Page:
Now, you can tell then that in every chapter there is some reference made to unjust suffering. The church was being persecuted. As Peter begins here in chapter 4 verse 12, what is really the last section of his epistle flows all the way down through chapter 5, he again visits this same theme. He is concerned about suffering for righteousness’ sake, suffering for the sake of Jesus Christ. It is interesting to me to look at the world around us. We’re looking at a church in Eastern Europe and a church in Russia, Soviet Union, that has suffered greatly for a number of years, a number of decades. That church is emerging out of its suffering season and will be granted freedoms. In some ways, that church may turn out to have greater freedom than we do as Christians in America. It seems to me that the trend here is quite the opposite. Rather than a church emerging out of an atheistic humanistic society as we are seeing in Eastern Europe, we have atheism and humanism emerging out of a quote-unquote Christian culture. And atheism and humanism will eventually in our own nation become more aggressively the persecutor of the church.
What Peter is saying here then may speak to us in our own lifetime and the lifetime of our children. As our nation becomes more and more intolerant of the Christian faith in its quest for fulfilling its amoral life style, we will become a greater and greater threat. So, Peter’s words must be taken to heart. Already, there is a growing persecution against those that name the name of Jesus Christ. If you are to speak, for example, publicly against the sins of our culture, sexual sins, particularly the sin of homosexuality, you will find a hostility that can be on its fringes frightening and even life-threatening. We are living in a day when those who live strongly for Christ and who confront the culture, and whose testimony is on the cutting edge, and who say what ought to be said where it ought to be said may find themselves in trouble and under great distress and persecution. So be it, we should be ready for it.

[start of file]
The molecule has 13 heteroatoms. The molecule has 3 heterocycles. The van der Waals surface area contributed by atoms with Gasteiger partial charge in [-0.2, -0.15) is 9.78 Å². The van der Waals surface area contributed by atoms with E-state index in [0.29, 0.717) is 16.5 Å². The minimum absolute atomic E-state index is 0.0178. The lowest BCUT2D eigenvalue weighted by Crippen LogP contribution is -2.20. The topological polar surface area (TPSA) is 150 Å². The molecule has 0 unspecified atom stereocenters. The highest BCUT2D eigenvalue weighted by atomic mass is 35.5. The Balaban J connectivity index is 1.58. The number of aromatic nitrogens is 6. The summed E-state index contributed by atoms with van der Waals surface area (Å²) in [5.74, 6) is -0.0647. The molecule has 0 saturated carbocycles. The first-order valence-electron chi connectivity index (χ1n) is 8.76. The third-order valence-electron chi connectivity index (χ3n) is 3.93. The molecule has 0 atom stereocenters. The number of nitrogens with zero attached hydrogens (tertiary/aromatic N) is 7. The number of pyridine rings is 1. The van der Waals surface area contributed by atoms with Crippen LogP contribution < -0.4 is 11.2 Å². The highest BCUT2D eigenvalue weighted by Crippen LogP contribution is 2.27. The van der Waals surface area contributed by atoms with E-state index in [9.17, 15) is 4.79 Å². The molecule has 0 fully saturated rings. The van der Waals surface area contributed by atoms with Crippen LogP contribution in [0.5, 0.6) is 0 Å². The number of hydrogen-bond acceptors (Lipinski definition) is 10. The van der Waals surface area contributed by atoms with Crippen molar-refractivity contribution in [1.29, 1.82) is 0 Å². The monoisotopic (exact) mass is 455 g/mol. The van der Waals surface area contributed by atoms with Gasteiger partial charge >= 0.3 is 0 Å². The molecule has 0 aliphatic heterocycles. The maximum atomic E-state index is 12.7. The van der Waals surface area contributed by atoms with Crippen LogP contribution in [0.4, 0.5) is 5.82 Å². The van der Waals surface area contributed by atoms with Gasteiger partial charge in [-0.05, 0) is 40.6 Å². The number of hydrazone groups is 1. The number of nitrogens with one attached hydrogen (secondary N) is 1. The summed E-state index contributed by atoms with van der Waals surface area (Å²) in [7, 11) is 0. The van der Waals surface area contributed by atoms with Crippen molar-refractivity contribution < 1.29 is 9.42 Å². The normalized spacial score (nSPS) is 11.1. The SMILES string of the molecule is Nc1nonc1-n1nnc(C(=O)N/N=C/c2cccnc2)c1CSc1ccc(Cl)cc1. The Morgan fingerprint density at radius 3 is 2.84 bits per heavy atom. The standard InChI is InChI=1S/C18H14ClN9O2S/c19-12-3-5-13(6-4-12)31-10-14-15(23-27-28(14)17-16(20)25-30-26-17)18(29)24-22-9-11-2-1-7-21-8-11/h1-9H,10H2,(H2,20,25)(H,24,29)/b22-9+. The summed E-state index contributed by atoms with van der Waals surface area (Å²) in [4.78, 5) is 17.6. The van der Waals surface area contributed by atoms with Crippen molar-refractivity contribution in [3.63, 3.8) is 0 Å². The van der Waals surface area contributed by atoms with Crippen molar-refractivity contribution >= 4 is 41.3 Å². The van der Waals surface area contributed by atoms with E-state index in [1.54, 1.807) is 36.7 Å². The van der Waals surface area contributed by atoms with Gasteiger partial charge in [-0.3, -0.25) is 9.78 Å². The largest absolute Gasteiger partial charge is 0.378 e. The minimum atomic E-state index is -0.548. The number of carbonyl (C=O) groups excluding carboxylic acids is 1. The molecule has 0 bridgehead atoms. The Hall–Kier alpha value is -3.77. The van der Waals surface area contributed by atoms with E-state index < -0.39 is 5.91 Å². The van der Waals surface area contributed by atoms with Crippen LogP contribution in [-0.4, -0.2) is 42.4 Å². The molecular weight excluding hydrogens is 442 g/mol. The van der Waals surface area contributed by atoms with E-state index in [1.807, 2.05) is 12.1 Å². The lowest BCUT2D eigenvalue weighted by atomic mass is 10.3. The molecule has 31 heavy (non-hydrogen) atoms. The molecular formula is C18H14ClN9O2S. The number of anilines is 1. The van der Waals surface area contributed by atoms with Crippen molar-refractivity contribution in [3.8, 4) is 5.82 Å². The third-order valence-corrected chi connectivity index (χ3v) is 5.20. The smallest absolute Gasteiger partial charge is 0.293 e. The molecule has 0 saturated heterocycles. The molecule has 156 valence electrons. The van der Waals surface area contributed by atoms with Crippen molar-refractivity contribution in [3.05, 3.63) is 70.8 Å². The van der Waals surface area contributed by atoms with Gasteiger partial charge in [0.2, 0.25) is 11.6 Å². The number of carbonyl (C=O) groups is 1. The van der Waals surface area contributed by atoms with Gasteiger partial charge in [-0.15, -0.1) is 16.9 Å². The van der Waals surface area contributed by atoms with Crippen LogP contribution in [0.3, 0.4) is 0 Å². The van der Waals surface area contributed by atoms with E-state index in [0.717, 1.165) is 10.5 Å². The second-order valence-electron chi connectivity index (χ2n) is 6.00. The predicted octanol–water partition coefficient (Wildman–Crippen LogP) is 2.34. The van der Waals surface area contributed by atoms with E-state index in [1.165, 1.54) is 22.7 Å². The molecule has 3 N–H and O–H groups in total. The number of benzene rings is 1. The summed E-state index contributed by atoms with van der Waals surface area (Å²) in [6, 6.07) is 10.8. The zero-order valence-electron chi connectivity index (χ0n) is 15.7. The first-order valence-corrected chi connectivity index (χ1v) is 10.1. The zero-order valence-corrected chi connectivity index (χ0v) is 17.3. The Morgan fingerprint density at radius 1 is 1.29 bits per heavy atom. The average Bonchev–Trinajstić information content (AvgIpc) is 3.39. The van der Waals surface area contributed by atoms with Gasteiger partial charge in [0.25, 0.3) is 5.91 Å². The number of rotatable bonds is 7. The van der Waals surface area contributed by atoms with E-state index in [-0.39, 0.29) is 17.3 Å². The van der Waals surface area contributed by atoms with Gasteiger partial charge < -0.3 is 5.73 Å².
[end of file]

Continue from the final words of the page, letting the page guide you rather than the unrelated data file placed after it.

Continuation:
In order to be ready, should that come, and even to endure what we are already experiencing, we need to take to heart verses 12 through 19. Here Peter gives us the proper way to deal with suffering for righteousness’ sake. And I have to tell you that I’ve gone over this repeatedly in my own mind because I get a little of this. It’s amazing to me that sometimes the suffering for righteousness’ sake comes from within the church, within the framework of Christianity. There can be hostility, and unkindness, and threats, and who knows what. I have found myself retreating to the truths of this passage on a number of occasions, and more so recently than at any other time in my life. But let me read you verses 12 through 19 just to set it in your mind. “Beloved, do not be surprised at the fiery ordeal among you which comes upon you for your testing as though some strange thing were happening to you. But to the degree that you share the sufferings of Christ keep on rejoicing so that also at the revelation of His glory you may rejoice with exaltation. If you are reviled for the name of Christ, you are blessed because the Spirit of glory and of God rests upon you. By no means let any of you suffer as a murderer or thief or evildoer or a troublesome meddler, but if anyone suffers as a Christian, let him not feel ashamed but in that name let him glorify God; for it is time for judgment to begin with the household of God and if it begins with us first, what will be the outcome for those who do not obey the gospel of God. And, if it is with difficulty that the righteous is saved, what will become of the godless man and the sinner? Therefore, let those also who suffer according to the will of God and trust their souls to a faithful creator in doing what is right.”